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November 29, 2012
Doretta Royer 315 464-4833

Musicians with Upstate’s therapeutic music program set to play for patients

SYRACUSE, N.Y.— Six musicians, including a clarinetist who played for the Syracuse Symphony Orchestra (SSO), are poised to be among the first Syracuse-area residents certified as music practitioners through the national Music for Healing and Transition Program, now offered at Upstate University Hospital.

As a final step to full certification, the six will embark on a 45-hour internship program, beginning in January, to providing healing music to patients at Upstate University Hospital and other area healthcare facilities.

Upstate’s Music for Healing and Transition Program, which enrolled its first class in March, trains musicians on how to use live music to create a healing environment for those with acute and chronic illness.

Each musician has already had more than 100 hours of classes taught here in Syracuse by certified music practitioner instructors from across the country.  Students are currently taking their final exams. Their internships, which begin in January, will mark the first formal therapeutic musical encounter they have with patients.

Mary Tolone, whose instrument is her voice, said the program piqued her interest as a way to extend her vocal talent to new areas.  But the course work, she said, was transformative.  “The training empowered my musical abilities,” and highlighted the infinite scope of what music can be, she said.

Harpist Laura Jordan said the training reaffirmed what she had known from her days as an educator, that music has the power to change the environment.  “Music can fill more than a room; it has the power to promote a healing environment, and that will be our roles as music practitioners,” she said.

Music practitioners are not music therapists. Music practitioners use their training and talent to create a healing environment that may reflect changes occurring in the patient.  Music therapists are part of a patient’s clinical care team and often engage patients in a music-related activity to meet a therapeutic goal.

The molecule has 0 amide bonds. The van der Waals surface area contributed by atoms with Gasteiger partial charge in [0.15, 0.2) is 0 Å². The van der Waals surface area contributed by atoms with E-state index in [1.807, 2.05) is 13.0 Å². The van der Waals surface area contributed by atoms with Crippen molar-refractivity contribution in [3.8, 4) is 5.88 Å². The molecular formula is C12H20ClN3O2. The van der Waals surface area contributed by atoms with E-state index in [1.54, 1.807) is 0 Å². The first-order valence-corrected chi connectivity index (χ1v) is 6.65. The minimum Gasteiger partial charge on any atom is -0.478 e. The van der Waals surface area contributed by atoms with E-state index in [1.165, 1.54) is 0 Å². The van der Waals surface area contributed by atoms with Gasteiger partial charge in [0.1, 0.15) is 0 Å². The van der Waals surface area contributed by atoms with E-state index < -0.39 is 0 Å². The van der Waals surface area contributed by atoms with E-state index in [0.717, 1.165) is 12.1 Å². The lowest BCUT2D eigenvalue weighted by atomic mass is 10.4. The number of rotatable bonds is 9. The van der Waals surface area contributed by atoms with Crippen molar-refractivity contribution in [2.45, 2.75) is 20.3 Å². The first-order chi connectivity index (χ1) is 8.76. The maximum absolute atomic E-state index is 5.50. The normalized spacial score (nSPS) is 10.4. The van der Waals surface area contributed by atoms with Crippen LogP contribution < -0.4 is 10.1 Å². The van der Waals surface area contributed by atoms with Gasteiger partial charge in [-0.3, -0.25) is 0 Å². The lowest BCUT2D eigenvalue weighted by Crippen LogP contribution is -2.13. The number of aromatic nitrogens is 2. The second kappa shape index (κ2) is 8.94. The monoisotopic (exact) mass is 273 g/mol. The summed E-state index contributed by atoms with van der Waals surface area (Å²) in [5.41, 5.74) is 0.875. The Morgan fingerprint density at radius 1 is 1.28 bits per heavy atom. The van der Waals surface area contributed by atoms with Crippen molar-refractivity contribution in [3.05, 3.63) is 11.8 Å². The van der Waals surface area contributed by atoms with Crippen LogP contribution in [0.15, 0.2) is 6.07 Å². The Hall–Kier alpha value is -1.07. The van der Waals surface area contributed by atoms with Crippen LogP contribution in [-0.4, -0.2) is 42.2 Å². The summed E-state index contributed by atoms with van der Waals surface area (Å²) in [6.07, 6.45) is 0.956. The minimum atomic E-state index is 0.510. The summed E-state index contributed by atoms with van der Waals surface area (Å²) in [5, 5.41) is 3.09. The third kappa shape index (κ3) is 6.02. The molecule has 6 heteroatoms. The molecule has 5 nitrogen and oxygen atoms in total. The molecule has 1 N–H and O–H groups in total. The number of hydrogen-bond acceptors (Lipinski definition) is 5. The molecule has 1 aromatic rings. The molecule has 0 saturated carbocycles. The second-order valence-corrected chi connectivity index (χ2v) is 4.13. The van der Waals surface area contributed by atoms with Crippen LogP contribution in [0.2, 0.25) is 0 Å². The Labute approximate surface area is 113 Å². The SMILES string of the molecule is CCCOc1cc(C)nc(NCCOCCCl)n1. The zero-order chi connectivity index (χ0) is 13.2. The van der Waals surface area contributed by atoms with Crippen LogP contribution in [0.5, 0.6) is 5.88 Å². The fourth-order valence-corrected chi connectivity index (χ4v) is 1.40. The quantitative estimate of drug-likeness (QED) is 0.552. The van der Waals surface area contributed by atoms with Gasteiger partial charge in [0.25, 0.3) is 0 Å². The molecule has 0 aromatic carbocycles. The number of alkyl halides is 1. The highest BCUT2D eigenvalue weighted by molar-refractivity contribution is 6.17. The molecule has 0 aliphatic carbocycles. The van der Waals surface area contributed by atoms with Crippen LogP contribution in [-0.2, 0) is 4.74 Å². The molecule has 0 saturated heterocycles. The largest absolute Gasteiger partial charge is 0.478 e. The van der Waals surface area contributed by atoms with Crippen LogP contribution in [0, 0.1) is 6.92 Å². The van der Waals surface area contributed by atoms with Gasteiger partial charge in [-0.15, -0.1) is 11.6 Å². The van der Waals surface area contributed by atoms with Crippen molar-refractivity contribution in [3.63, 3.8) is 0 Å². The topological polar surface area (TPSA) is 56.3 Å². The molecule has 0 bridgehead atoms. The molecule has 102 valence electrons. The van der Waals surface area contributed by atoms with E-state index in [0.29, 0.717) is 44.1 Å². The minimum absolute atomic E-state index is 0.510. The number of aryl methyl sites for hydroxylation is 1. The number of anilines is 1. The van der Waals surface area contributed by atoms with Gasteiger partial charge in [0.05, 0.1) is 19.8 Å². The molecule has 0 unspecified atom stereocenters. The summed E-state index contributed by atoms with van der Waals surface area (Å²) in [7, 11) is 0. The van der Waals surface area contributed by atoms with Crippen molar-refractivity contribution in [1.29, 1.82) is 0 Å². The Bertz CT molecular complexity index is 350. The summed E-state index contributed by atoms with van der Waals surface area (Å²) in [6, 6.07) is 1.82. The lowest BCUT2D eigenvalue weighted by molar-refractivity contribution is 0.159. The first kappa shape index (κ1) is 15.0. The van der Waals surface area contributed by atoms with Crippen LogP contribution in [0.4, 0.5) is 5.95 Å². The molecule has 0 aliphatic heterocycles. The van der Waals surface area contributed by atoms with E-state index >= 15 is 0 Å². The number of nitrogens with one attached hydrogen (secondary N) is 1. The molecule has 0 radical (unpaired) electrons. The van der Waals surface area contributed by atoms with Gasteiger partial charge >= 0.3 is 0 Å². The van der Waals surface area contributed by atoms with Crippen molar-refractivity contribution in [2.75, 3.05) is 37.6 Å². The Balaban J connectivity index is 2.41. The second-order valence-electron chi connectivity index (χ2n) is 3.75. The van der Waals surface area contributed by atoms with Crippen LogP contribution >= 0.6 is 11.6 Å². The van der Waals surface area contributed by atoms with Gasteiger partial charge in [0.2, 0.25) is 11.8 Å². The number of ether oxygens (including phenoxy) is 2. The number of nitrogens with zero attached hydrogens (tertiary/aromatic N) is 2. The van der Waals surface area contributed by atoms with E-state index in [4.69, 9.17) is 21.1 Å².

All of the students agree that being a music practitioner is less about performing than it is about creating that healing environment.

That’s especially clear to Libby Joyce, a lifelong pianist.  “The instruction has had a transformative affect on my music. My music is much more spiritual now; there is a therapeutic meditation element to my music and I find it very soothing,” she said.

Victoria Krukowski is most accustomed to playing Beethoven, Bach and Mozart in large concert halls, having played clarinet for more than three decades, most recently with the SSO.  But the experience of playing for patients is most satisfying. “This program has broadened my horizons. The instruction and the interactions we’ve had to date with patients make it clear that music, the piece you play and how you play it, are part of the healing process,” she said.

Participating in the internship portion of the program next year are Lida Black, of Syracuse; Nancy Haney, of Baldwinsville; Laura Jordan, of Baldwinsville; Libby Joyce, of South Onondaga; Victoria Krukowski, of Cicero; and Mary Tolone, of Mattydale.

In March, Upstate became the first and only academic training site in New York for certification in the national Music for Healing and Transition Program, which is accredited by the National Standards Board of Therapeutic Musicians. The program is supported by Upstate’s Center for Spiritual Care.

Dona Wonacott, a harpist and physical therapist who developed the program at Upstate, is eager to get additional students for the next class session, which starts in March.

“I have been encouraged by so many who have expressed an interest in this program as a way to share their talent with others in a meaningful way,” she said.  “The certification program requires a significant time commitment, but the rewards are inspiring,” she said.

For more information on the Music for Healing and Transition Program at Upstate, call Wonacott at 315-303-4015

Caption: Musicians who are part of the first class of Music for Healing and Transition Program, which is a national program offered by Upstate University Hospital, are, from left, Laura Jordan, Victoria Krukowski, Libby Joyce and Mary Tolone. Not pictured, but also members of the class are Lida Black and Nancy Haney.  All six will end their studies by doing a 40-plus hour internship, beginning in January that requires them to play for patients at Upstate and at healthcare facilities throughout Central New York.  Upon completion of the course requirements, the musicians will be certified as music practitioners.

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